Many people staunchly disagreed in their legislative testimony and said the bill and others were simply blatant attacks on the LGBTQ+ community and their personal freedoms. The bill was gutted in the Senate, but stricter language was put back into it before it was sent to the governor, who signed the bill earlier this month.
Rep. Zooey Zephyr, a Democratic trans lawmaker from Missoula, had told lawmakers the bill would target the trans community in addition to drag performers, but House Majority Leader Sue Vinton, R-Billings, replied to her in February: “This bill has nothing to do with the transgender community.”
Jawort said she was among the people who testified against the bill during the legislative session and tried to tell lawmakers that trans people would get looped into the drag performances bill. She also performed at a drag show in Helena in February as part of the Montana Pride Former Felon’s Ball.
In the interview Thursday, Jawort compared the new law to masquerade laws that led to the Stonewall Riots in 1969 in New York – calling the Montana law “a 21st Century version of that.”
“People thought we were being reactionary. ‘Oh, they wouldn’t target trans people; it wouldn’t target trans people.’ And I said, well technically it could. And lo and behold, there I was, like the first.” she said. “It was kind of shocking that what we were saying became literally true. But at the same time, we’re just shrugging, saying, ‘See, we told you so.’”
The cancellation of the event in Butte appears to be the first involving the new law that Republican Gov. Greg Gianforte signed on May 22 and does involve a trans person.
Butte-Silver Bow County is represented by five Republicans and five Democrats in the legislature. Sen. Terry Vermeire, R-Anaconda, was the only one of them to support HB 359 on final passage in the respective chambers.
Joyce said in an interview that her office “out of an abundance of caution” compared the language of the law and Jawort’s Twitter message that she would be “a flamboyantly dressed trans woman” and decided that there were concerns that Jawort’s dress at the event could violate the law.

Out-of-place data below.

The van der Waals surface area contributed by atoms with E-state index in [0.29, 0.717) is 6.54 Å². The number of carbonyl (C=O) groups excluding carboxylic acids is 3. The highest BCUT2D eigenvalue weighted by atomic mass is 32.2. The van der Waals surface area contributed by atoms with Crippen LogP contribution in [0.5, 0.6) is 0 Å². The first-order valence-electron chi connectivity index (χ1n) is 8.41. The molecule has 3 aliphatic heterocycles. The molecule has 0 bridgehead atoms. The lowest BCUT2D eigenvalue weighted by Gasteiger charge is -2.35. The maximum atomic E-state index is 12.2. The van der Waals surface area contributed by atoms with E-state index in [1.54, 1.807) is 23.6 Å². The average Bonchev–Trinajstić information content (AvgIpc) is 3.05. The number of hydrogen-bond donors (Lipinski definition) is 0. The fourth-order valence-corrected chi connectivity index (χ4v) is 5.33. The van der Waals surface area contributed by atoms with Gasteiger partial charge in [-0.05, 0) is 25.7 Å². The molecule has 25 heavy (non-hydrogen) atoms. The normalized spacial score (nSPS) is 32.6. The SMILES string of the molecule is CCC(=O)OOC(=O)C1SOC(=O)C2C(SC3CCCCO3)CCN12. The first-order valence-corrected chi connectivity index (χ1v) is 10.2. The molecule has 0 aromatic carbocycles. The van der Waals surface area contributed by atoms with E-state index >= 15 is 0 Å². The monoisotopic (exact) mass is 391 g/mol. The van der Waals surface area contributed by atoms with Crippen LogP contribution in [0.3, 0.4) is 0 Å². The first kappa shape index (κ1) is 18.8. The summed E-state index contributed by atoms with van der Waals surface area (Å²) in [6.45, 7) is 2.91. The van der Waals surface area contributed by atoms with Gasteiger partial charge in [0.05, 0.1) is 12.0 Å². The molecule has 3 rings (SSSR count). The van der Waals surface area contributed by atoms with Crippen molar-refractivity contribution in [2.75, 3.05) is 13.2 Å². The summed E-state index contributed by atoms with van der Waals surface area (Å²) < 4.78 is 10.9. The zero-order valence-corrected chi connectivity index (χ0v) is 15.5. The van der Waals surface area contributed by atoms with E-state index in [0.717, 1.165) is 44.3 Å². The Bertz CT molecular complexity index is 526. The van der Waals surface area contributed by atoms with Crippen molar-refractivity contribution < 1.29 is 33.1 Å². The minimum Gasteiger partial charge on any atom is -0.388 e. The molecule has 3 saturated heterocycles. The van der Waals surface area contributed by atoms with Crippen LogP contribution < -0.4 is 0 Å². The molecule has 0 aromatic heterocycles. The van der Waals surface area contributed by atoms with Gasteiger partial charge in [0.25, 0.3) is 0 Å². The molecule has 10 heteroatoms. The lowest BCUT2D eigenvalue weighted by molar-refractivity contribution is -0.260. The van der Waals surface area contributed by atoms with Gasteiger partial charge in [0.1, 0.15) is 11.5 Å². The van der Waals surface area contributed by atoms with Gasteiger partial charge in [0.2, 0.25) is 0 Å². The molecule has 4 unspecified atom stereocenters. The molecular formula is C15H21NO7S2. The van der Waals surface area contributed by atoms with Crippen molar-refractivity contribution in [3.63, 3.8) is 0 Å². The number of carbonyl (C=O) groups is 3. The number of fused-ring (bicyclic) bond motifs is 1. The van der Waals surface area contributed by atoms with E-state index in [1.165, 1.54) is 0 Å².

She said that Butte-Silver Bow Chief Executive JP Gallagher said he believed the library should cancel the event because of the law and had contacted the library urging it to do so. Joyce said she was unaware of the planned event until this week and that she and her office had to follow the law.
“These laws, you may not agree with them personally, but until they’re challenged and found to be unconstitutional or something, you’re stuck with what’s there,” she said.
Johnson, the library director, did not return an email Thursday afternoon seeking more information about the event’s cancellation.
Gallagher led a Pride Month proclamation in Butte-Silver Bow on Thursday on the first day of Pride Month, touting the city-county’s 2013 nondiscrimination ordinance and the diversity and acceptance in the community.
Part of the proclamation invited Butte residents “to reflect on the ways we can all live and work together with the commitment to mutual respect and understanding.”
The county said in a Facebook post that it “cannot allow an event where a drag king or queen reads children’s books and engages in other learning activities with minor children present.”
“Due to this law, we have had to cancel the speaker at the Butte-Silver Bow Library that was scheduled for Friday,” the post added.
Joyce said the city-county was considering possibly rescheduling the event, perhaps having it somewhere other than the library, “to ensure that we wouldn’t be violating the law.”
Jawort said she was surprised such a decision would come out of Butte and that officials were perhaps taking the easier route.
“Hiding behind the law is very ‘sus,’ as the kids say,” she said. “It’s very spineless.”
She said she was initially shocked but has since tried to find a silver lining.
“We can expose how silly this law is, that it just targets trans people just like we said. And no one believed us, and here we are,” she said. “So, as an activist, I have to work on Step B, and work on eliminating this law so we can have free speech.”